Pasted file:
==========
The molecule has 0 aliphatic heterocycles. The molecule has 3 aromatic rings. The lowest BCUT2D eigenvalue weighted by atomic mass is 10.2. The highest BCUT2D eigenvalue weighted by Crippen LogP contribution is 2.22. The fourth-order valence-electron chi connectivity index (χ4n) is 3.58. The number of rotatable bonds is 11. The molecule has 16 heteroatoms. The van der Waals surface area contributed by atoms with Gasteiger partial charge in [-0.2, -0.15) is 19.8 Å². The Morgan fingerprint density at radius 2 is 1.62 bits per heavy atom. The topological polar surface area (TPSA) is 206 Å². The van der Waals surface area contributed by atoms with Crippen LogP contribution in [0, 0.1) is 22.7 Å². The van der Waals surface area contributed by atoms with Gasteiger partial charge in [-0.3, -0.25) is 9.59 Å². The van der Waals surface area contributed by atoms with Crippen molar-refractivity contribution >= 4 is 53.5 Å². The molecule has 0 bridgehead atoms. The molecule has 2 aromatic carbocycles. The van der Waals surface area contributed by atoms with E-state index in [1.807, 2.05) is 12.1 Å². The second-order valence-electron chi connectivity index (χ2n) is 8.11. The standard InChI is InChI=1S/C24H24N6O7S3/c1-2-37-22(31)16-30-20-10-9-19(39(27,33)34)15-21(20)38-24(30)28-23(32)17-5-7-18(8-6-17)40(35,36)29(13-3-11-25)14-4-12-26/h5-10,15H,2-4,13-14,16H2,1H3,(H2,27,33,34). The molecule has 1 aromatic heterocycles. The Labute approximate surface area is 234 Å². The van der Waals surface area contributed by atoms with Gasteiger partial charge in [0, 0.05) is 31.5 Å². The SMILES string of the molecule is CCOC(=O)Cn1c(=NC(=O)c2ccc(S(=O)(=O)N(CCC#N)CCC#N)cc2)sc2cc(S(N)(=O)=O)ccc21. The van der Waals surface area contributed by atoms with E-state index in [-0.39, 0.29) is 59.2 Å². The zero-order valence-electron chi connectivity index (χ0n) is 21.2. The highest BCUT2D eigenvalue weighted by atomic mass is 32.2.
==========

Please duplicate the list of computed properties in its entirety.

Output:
The molecule has 0 aliphatic heterocycles. The molecule has 3 aromatic rings. The lowest BCUT2D eigenvalue weighted by atomic mass is 10.2. The highest BCUT2D eigenvalue weighted by Crippen LogP contribution is 2.22. The fourth-order valence-electron chi connectivity index (χ4n) is 3.58. The number of rotatable bonds is 11. The molecule has 16 heteroatoms. The van der Waals surface area contributed by atoms with Gasteiger partial charge in [-0.2, -0.15) is 19.8 Å². The Morgan fingerprint density at radius 2 is 1.62 bits per heavy atom. The topological polar surface area (TPSA) is 206 Å². The van der Waals surface area contributed by atoms with Crippen LogP contribution in [0, 0.1) is 22.7 Å². The van der Waals surface area contributed by atoms with Gasteiger partial charge in [-0.3, -0.25) is 9.59 Å². The van der Waals surface area contributed by atoms with Crippen molar-refractivity contribution >= 4 is 53.5 Å². The molecule has 0 bridgehead atoms. The molecule has 2 aromatic carbocycles. The van der Waals surface area contributed by atoms with E-state index in [1.807, 2.05) is 12.1 Å². The second-order valence-electron chi connectivity index (χ2n) is 8.11. The standard InChI is InChI=1S/C24H24N6O7S3/c1-2-37-22(31)16-30-20-10-9-19(39(27,33)34)15-21(20)38-24(30)28-23(32)17-5-7-18(8-6-17)40(35,36)29(13-3-11-25)14-4-12-26/h5-10,15H,2-4,13-14,16H2,1H3,(H2,27,33,34). The molecule has 1 aromatic heterocycles. The Labute approximate surface area is 234 Å². The van der Waals surface area contributed by atoms with Gasteiger partial charge in [0, 0.05) is 31.5 Å². The SMILES string of the molecule is CCOC(=O)Cn1c(=NC(=O)c2ccc(S(=O)(=O)N(CCC#N)CCC#N)cc2)sc2cc(S(N)(=O)=O)ccc21. The van der Waals surface area contributed by atoms with E-state index in [-0.39, 0.29) is 59.2 Å². The zero-order valence-electron chi connectivity index (χ0n) is 21.2. The highest BCUT2D eigenvalue weighted by atomic mass is 32.2.